Could somebody please explain me how this exactly works.
I would like to know what is the math behind all this, why exactly these numbers am I getting for analog read when one of the buttons is pressed?
Take "exactly" out of your sentence and the sentence has the same meaning. Unless you really want to get down to the atoms.
It's because you have a voltage divider which changes depending on what button is being pressed.
Example of an "exact" resource: http://en.wikipedia.org/wiki/Voltage_divider
Use the schematic LarryD posted. R5 and the rest of the resistors create a voltage divider. Pull-up resistors vary from pin to pin and chip to chip, so let's just call it 30kohm. Even though yours probably won't be that value.
R6..R11 in series together creates a resistance of 13.2kohm. Using the R1 and R2 notation from the Wikipedia Article: So when no button is pressed the divider is R1 = 30k and R2 = 13.2k. Vout is the voltage on A5 and Vin is 5V (VCC for the Arduino board)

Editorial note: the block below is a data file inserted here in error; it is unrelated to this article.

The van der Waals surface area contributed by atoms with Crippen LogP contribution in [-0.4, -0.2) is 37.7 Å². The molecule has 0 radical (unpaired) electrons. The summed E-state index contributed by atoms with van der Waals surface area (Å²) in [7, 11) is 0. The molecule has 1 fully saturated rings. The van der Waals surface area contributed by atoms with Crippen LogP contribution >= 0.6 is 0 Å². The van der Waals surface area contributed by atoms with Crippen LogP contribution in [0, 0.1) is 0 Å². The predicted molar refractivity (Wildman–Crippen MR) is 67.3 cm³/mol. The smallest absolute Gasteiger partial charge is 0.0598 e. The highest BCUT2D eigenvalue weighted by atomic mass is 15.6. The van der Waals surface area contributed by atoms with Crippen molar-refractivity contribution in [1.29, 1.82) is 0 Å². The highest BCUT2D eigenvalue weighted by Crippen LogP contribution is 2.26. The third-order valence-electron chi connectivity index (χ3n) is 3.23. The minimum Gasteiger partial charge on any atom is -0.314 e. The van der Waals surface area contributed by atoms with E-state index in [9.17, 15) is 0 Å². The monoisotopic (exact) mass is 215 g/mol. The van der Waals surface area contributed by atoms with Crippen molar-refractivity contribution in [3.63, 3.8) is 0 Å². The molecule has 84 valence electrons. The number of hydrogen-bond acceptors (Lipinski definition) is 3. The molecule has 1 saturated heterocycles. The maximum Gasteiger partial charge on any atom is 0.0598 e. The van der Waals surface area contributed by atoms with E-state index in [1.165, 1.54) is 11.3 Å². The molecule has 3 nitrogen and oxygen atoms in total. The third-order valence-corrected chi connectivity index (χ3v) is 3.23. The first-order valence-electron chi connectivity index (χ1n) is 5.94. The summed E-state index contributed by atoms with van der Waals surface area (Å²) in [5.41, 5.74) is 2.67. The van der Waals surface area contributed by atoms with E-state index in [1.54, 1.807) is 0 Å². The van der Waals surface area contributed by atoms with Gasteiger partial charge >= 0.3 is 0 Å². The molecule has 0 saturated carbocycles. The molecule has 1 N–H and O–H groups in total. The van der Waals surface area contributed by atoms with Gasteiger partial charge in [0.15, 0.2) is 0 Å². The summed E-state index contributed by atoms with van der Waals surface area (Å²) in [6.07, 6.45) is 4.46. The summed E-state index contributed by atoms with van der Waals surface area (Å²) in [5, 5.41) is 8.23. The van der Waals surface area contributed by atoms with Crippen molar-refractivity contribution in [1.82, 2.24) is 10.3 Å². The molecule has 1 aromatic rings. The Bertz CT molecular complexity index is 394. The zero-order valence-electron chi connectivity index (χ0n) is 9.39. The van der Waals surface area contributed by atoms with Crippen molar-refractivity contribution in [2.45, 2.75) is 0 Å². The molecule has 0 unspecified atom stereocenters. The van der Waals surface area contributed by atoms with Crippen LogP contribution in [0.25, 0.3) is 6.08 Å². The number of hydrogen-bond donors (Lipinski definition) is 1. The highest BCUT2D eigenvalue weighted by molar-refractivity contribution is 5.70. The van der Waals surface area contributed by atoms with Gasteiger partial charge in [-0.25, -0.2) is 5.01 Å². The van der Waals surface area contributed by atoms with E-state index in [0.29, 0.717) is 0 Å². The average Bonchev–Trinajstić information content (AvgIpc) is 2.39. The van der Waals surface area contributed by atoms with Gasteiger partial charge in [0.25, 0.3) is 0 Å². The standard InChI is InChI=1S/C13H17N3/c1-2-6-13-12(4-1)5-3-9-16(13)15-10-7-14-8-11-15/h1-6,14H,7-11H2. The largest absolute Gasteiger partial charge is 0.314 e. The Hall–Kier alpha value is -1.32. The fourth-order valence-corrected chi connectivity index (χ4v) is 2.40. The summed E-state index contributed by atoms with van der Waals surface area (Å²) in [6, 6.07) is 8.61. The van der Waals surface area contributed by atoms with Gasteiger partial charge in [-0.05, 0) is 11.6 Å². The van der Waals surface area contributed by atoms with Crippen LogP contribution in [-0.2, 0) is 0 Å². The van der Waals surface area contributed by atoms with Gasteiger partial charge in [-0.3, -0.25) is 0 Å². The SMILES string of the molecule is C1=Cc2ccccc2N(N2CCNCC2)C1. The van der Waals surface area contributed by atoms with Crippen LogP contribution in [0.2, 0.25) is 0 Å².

Vout = (R2 / (R1 + R2)) * Vin
Vout = (13.2k / (30k + 13.2k)) * 5 = 1.53volts
Since the A/D 1023 steps, this means each step is worth:
Steps: 5 volts / 1023 steps = 4.9mV
1.53V / 4.9mV = 312 steps
When S1 is closed in LarryD's schematic, R7..R11 get bypassed. So now your divider becomes R1=30k and R2 = R6 = 2.2K.
Vout = (2.2K / (30K + 2.2K)) * 5 = 0.342 volts.
0.342mV / 4.9mV = 70 Steps
When S1 is closed in LarryD's schematic, R8..R11 get bypassed while R6 and R7 are now in series. So R1=30K and R2=4.4k.
Vout = (4.4k / (30K + 2.2K)) * 5 = 0.639 volts
0.639mV / 4.9mV = 130 steps
And So on.
a = analogRead(5);
Start the habit now that whenever you access an analog pin use the "Ax" designator. This reading your code easier and makes the code portable across different Arduino boards.